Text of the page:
Graduate studies in Electrical Engineering and Computer Science (EECS) offer individualized, strongly research-oriented courses of study. The EECS graduate emphasis area is organized to allow students to pursue cutting-edge research in modern fields of electrical engineering and computer science, emphasizing research and preparing students for leadership positions in industrial labs, government, or academia. Master of Science (M.S.) and Doctor of Philosophy (Ph.D.) degrees with emphases in Electrical Engineering and Computer Science are offered. The EECS graduate emphasis area is highly cross-disciplinary with connections to faculty from all three schools at UC Merced. In particular, strong collaborations with the graduate programs in environmental engineering and cognitive sciences are possible.
The Environmental Systems graduate program trains students to tackle the most challenging problems facing our planet -- water, soil, climate, energy and resources. Through understanding the Earth as an integrated system of atmosphere, hydrosphere, lithosphere and biosphere that intersects human society, ES students are uniquely poised to address critical research needs of the environment and its sustainability. Graduates are prepared for careers in academia, research, government and industry that integrate expertise from across engineering, natural sciences and social sciences.
The Materials and Biomaterials Science and Engineering (MBSE) graduate group offers a multidisciplinary research and training program for doctoral (prioritized) and master-level students at the forefront of the modern revolutions in materials science technology. We have organized our research areas into three emphases: Materials for Sustainability, Materials for Biomedicine, Materials and interfaces for Tailored Functionalities.
Mechanical Engineering is dedicated to the education of a new generation of mechanicists and researchers who aim to master the fundamentals of the mechanical sciences — including disciplines such as continuum mechanics, fluid mechanics, heat and mass transfer and energy conversion — while being exposed to the forefront of research techniques, methodologies and equipment to solve problems that are relevant to modern society, such as green energy, mechanical modeling and synthesis, robotics and mechatronics, control systems and more.
The Master of Management (M.M.) 12-month program offered by MIST faculty ;will provide students with fluency in managerial thinking and practice, enhancing their readiness to fit and succeed in an organization within the private or public sector. The M.M. curriculum is designed for recent graduates looking to complement their undergraduate degree with real-world management knowledge and skills and draws on concepts from business, engineering, natural and social sciences, computing, and data analytics.The MIST Ph.D. in Management of Complex Systems (MCS) is designed to educate a new generation of management scholars with depth in analytical methods and a focus on complexity as the driving force behind issues in management of human-technology systems and in management of coupled human-natural systems.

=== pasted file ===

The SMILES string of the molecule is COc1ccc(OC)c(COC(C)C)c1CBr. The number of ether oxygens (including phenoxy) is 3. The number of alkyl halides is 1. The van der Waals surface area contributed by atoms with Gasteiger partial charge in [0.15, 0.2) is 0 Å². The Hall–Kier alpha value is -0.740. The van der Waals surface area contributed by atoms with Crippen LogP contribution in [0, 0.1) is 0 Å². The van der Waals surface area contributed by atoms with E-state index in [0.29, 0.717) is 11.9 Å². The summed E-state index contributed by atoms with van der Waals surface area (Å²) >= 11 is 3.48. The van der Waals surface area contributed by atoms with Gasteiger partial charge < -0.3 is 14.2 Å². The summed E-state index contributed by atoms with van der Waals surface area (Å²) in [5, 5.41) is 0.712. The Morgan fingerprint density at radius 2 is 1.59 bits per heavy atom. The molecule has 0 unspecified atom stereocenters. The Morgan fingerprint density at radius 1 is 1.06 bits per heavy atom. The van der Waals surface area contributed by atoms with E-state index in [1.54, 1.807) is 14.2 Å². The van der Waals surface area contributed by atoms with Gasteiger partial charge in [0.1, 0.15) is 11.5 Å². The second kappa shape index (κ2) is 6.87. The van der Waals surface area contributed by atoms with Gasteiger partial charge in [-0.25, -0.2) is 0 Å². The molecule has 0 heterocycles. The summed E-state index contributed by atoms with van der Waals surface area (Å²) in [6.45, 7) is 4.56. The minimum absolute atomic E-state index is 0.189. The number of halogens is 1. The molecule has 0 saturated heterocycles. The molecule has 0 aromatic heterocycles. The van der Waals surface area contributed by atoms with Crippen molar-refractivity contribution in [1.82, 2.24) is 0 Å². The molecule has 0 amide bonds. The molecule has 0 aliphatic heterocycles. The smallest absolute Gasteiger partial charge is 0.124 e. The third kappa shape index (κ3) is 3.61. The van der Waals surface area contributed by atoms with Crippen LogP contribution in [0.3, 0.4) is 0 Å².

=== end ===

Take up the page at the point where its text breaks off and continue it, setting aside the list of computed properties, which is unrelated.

- Critical thinking for decision-making in complex systems
- Technology-enabled services
- Sustainability and natural resource management
- Entrepreneurship, innovation and strategy
- Data analytics: spatial, web, networks
- Leadership, diversity and communication
The MIST Ph.D. in Management of Complex Systems (MCS) is designed to educate a new generation of management scholars with depth in analytical methods and a focus on complexity as the driving force behind issues in management of human-technology systems and in management of coupled human-natural systems.The program draws upon the multidisciplinary composition of MIST faculty and the interdisciplinary spirit of UC Merced to deliver a distinctive educational experience – one that provides students the flexibility to cross-breed coursework and mentorship with other domains of engineering, science, and social science. Likewise, the program does not require prospective students to have any particular undergraduate degree.